|Five is alive! (Source)|
One of those things should be writing, of course. We all know we should write every day. Another of those things should probably also be reading: how lucky are we that we're in a profession that forces us to read prolifically! Twist my arm, why don'tcha?
But the others are more flexible. Make a new connection on twitter. Read an article about writing on your favorite blog. Spend half an hour researching agents. Look for relevant pins to add to your character board on Pinterest. Have lunch with a fellow writer, to get those creative juices flowing. And so on, and so on.
|Wow. Those are some awesome snacks.|
The things you do will differ depending on where you are currently--if you already have an agent, researching agents doesn't make sense. If you've just had a book published, several of these things will probably involve book promotion. Just make sure to do five, every day.
Why is this so important?
Speaking for myself, I'm the sort of person who would happily crawl into a little cozy writing cave for six months and have no contact with the human race. My significant other would throw me scraps of food and come in for a cuddle now and then, but that would be it and I'd be happy as dust on a tchotchke.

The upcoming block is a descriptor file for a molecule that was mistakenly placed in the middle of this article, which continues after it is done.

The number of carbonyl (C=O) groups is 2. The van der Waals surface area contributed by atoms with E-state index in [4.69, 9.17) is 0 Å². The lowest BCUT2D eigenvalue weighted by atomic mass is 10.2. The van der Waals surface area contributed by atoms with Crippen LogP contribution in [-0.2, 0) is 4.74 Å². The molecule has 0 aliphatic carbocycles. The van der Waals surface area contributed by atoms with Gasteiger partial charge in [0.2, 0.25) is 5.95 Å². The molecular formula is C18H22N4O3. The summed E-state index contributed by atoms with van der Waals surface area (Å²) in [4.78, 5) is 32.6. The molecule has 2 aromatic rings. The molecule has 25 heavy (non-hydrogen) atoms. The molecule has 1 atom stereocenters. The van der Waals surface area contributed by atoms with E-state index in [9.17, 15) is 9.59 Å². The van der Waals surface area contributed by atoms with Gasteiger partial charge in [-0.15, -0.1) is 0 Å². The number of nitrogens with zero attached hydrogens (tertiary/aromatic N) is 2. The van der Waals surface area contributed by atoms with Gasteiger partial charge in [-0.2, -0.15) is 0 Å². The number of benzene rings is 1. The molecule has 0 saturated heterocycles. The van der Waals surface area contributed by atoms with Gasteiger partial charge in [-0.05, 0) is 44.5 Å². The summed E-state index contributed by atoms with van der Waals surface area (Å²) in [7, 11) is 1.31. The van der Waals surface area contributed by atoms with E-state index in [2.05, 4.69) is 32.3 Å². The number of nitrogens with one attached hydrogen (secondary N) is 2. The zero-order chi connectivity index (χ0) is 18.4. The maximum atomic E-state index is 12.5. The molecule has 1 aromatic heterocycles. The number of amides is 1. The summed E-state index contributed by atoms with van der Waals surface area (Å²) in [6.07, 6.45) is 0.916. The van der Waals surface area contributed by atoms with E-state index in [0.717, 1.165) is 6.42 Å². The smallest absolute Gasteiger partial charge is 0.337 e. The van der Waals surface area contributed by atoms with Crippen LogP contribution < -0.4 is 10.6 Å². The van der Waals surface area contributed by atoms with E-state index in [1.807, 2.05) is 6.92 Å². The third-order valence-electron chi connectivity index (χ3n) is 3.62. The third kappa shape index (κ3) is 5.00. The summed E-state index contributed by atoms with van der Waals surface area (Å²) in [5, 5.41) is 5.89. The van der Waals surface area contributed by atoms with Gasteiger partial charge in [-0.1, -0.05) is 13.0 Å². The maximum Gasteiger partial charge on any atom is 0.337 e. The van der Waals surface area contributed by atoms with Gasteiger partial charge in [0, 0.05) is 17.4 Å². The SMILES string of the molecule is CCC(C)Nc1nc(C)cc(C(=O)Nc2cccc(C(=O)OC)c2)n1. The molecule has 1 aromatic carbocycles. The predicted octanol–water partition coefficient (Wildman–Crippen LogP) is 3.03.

|I heard you were dead...(Source)|
|I've heard of tiny living, but this is ridiculous...|
I would have also lost valuable time building my platform, something that's becoming increasingly important for aspiring writers. Blog readers and Twitter followers don't develop over night, and they don't take kindly to being neglected for long. At least the ones that involve actual people that you actually want to connect with. Just like a plant, you can't water them only once every six months and expect them to grow.
So try it out. Sometimes I'm not as good as other times at remembering to do all five--sometimes I only do a few, and sometimes I crap out altogether. So I've created a simple spreadsheet to jot down which things I did each day--this lets me know if I'm slacking off too much for too long, and reminds me to revisit things that I haven't touched for a while. You know how it is--'Gee, it seems like only a week since I compiled that list of prospective agents, but it's been a month! I better follow up on that.'
Thank you, Lawrence Block, for the amazing advice. So far, it has served me well, and I have every confidence it will continue to do so. Now where's my next installment of Matthew Scudder??